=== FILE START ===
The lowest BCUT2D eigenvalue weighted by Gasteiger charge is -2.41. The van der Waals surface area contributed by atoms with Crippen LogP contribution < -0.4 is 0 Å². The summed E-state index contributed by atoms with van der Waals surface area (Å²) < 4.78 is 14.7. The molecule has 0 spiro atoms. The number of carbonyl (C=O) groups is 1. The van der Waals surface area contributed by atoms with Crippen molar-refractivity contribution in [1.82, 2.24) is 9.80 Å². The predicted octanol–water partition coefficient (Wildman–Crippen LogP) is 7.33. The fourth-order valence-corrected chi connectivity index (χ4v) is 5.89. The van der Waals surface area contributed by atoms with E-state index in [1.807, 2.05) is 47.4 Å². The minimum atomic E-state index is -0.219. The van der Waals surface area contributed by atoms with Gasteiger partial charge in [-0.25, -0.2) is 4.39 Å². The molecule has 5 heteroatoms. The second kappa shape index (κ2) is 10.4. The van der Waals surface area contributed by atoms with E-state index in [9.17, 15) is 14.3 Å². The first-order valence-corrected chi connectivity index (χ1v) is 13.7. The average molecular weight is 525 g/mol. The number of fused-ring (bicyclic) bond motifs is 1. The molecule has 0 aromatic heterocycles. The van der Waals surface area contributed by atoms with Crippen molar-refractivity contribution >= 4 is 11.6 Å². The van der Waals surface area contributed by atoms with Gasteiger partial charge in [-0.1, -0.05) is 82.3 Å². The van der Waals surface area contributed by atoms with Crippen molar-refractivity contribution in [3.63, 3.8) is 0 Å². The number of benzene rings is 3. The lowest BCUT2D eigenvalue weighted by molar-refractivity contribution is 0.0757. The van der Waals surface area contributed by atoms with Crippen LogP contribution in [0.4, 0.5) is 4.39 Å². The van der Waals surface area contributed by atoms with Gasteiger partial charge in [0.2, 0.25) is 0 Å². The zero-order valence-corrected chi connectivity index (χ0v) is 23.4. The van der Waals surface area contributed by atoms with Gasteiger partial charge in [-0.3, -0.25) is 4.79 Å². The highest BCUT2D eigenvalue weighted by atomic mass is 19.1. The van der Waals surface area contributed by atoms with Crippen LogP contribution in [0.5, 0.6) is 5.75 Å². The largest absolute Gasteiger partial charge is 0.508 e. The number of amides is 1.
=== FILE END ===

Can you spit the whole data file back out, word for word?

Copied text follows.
The lowest BCUT2D eigenvalue weighted by Gasteiger charge is -2.41. The van der Waals surface area contributed by atoms with Crippen LogP contribution < -0.4 is 0 Å². The summed E-state index contributed by atoms with van der Waals surface area (Å²) < 4.78 is 14.7. The molecule has 0 spiro atoms. The number of carbonyl (C=O) groups is 1. The van der Waals surface area contributed by atoms with Crippen molar-refractivity contribution in [1.82, 2.24) is 9.80 Å². The predicted octanol–water partition coefficient (Wildman–Crippen LogP) is 7.33. The fourth-order valence-corrected chi connectivity index (χ4v) is 5.89. The van der Waals surface area contributed by atoms with E-state index in [1.807, 2.05) is 47.4 Å². The minimum atomic E-state index is -0.219. The van der Waals surface area contributed by atoms with Gasteiger partial charge in [-0.25, -0.2) is 4.39 Å². The molecule has 5 heteroatoms. The second kappa shape index (κ2) is 10.4. The van der Waals surface area contributed by atoms with E-state index in [9.17, 15) is 14.3 Å². The first-order valence-corrected chi connectivity index (χ1v) is 13.7. The average molecular weight is 525 g/mol. The number of fused-ring (bicyclic) bond motifs is 1. The molecule has 0 aromatic heterocycles. The van der Waals surface area contributed by atoms with Crippen molar-refractivity contribution >= 4 is 11.6 Å². The van der Waals surface area contributed by atoms with Gasteiger partial charge in [-0.1, -0.05) is 82.3 Å². The van der Waals surface area contributed by atoms with Crippen molar-refractivity contribution in [3.63, 3.8) is 0 Å². The number of benzene rings is 3. The lowest BCUT2D eigenvalue weighted by molar-refractivity contribution is 0.0757. The van der Waals surface area contributed by atoms with Crippen LogP contribution in [0.4, 0.5) is 4.39 Å². The van der Waals surface area contributed by atoms with Gasteiger partial charge in [0.2, 0.25) is 0 Å². The zero-order valence-corrected chi connectivity index (χ0v) is 23.4. The van der Waals surface area contributed by atoms with Gasteiger partial charge in [-0.3, -0.25) is 4.79 Å². The highest BCUT2D eigenvalue weighted by atomic mass is 19.1. The van der Waals surface area contributed by atoms with Crippen LogP contribution in [0.5, 0.6) is 5.75 Å². The largest absolute Gasteiger partial charge is 0.508 e. The number of amides is 1.